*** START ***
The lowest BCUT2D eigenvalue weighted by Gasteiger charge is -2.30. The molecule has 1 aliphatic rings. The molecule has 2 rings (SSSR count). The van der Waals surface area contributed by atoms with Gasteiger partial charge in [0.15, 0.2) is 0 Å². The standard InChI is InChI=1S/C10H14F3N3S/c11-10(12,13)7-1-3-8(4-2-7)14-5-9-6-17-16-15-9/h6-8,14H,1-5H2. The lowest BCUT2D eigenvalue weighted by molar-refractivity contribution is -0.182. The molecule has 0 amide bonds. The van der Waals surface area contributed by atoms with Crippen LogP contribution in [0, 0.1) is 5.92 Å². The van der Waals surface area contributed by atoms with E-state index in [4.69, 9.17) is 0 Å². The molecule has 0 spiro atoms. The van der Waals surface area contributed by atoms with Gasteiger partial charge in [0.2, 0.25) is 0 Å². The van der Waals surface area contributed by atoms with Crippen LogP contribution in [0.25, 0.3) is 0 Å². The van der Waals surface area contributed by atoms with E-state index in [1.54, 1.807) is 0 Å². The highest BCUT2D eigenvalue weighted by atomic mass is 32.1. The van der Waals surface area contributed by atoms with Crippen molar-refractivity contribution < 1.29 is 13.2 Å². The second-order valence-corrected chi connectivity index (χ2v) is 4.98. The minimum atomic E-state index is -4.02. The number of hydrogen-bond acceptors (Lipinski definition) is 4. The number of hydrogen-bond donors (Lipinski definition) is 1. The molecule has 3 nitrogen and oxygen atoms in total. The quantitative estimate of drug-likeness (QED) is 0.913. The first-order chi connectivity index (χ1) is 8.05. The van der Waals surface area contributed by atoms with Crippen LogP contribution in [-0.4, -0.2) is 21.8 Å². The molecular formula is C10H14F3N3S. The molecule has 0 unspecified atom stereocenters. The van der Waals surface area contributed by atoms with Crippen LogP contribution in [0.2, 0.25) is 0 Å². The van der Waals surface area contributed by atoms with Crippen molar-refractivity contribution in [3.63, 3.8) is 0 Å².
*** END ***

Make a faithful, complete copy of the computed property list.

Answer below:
The lowest BCUT2D eigenvalue weighted by Gasteiger charge is -2.30. The molecule has 1 aliphatic rings. The molecule has 2 rings (SSSR count). The van der Waals surface area contributed by atoms with Gasteiger partial charge in [0.15, 0.2) is 0 Å². The standard InChI is InChI=1S/C10H14F3N3S/c11-10(12,13)7-1-3-8(4-2-7)14-5-9-6-17-16-15-9/h6-8,14H,1-5H2. The lowest BCUT2D eigenvalue weighted by molar-refractivity contribution is -0.182. The molecule has 0 amide bonds. The van der Waals surface area contributed by atoms with Crippen LogP contribution in [0, 0.1) is 5.92 Å². The van der Waals surface area contributed by atoms with E-state index in [4.69, 9.17) is 0 Å². The molecule has 0 spiro atoms. The van der Waals surface area contributed by atoms with Gasteiger partial charge in [0.2, 0.25) is 0 Å². The van der Waals surface area contributed by atoms with Crippen LogP contribution in [0.25, 0.3) is 0 Å². The van der Waals surface area contributed by atoms with E-state index in [1.54, 1.807) is 0 Å². The highest BCUT2D eigenvalue weighted by atomic mass is 32.1. The van der Waals surface area contributed by atoms with Crippen molar-refractivity contribution < 1.29 is 13.2 Å². The second-order valence-corrected chi connectivity index (χ2v) is 4.98. The minimum atomic E-state index is -4.02. The number of hydrogen-bond acceptors (Lipinski definition) is 4. The number of hydrogen-bond donors (Lipinski definition) is 1. The molecule has 3 nitrogen and oxygen atoms in total. The quantitative estimate of drug-likeness (QED) is 0.913. The first-order chi connectivity index (χ1) is 8.05. The van der Waals surface area contributed by atoms with Crippen LogP contribution in [-0.4, -0.2) is 21.8 Å². The molecular formula is C10H14F3N3S. The molecule has 0 unspecified atom stereocenters. The van der Waals surface area contributed by atoms with Crippen LogP contribution in [0.2, 0.25) is 0 Å². The van der Waals surface area contributed by atoms with Crippen molar-refractivity contribution in [3.63, 3.8) is 0 Å².